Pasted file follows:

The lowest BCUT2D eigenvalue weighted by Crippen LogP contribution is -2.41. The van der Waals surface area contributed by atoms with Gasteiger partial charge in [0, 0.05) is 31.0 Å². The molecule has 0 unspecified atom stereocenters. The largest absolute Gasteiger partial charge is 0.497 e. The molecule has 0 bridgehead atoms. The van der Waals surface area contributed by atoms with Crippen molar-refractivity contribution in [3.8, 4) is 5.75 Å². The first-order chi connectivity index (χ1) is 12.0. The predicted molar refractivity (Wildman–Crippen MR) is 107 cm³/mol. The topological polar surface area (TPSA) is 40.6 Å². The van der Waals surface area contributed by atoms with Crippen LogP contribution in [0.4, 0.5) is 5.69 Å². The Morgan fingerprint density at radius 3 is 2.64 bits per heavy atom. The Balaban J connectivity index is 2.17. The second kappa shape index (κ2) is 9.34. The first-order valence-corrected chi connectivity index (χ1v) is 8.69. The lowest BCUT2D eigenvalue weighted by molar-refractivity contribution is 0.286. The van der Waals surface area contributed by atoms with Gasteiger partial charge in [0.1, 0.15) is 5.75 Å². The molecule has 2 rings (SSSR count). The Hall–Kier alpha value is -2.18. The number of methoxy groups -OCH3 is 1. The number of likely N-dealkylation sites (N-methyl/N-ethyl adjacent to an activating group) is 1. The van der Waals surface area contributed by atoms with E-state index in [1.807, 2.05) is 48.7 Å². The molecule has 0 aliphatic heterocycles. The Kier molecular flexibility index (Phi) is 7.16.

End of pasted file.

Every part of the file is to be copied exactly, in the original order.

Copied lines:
The lowest BCUT2D eigenvalue weighted by Crippen LogP contribution is -2.41. The van der Waals surface area contributed by atoms with Gasteiger partial charge in [0, 0.05) is 31.0 Å². The molecule has 0 unspecified atom stereocenters. The largest absolute Gasteiger partial charge is 0.497 e. The molecule has 0 bridgehead atoms. The van der Waals surface area contributed by atoms with Crippen molar-refractivity contribution in [3.8, 4) is 5.75 Å². The first-order chi connectivity index (χ1) is 12.0. The predicted molar refractivity (Wildman–Crippen MR) is 107 cm³/mol. The topological polar surface area (TPSA) is 40.6 Å². The van der Waals surface area contributed by atoms with Crippen LogP contribution in [0.4, 0.5) is 5.69 Å². The Morgan fingerprint density at radius 3 is 2.64 bits per heavy atom. The Balaban J connectivity index is 2.17. The second kappa shape index (κ2) is 9.34. The first-order valence-corrected chi connectivity index (χ1v) is 8.69. The lowest BCUT2D eigenvalue weighted by molar-refractivity contribution is 0.286. The van der Waals surface area contributed by atoms with Gasteiger partial charge in [0.1, 0.15) is 5.75 Å². The molecule has 2 rings (SSSR count). The Hall–Kier alpha value is -2.18. The number of methoxy groups -OCH3 is 1. The number of likely N-dealkylation sites (N-methyl/N-ethyl adjacent to an activating group) is 1. The van der Waals surface area contributed by atoms with E-state index in [1.807, 2.05) is 48.7 Å². The molecule has 0 aliphatic heterocycles. The Kier molecular flexibility index (Phi) is 7.16.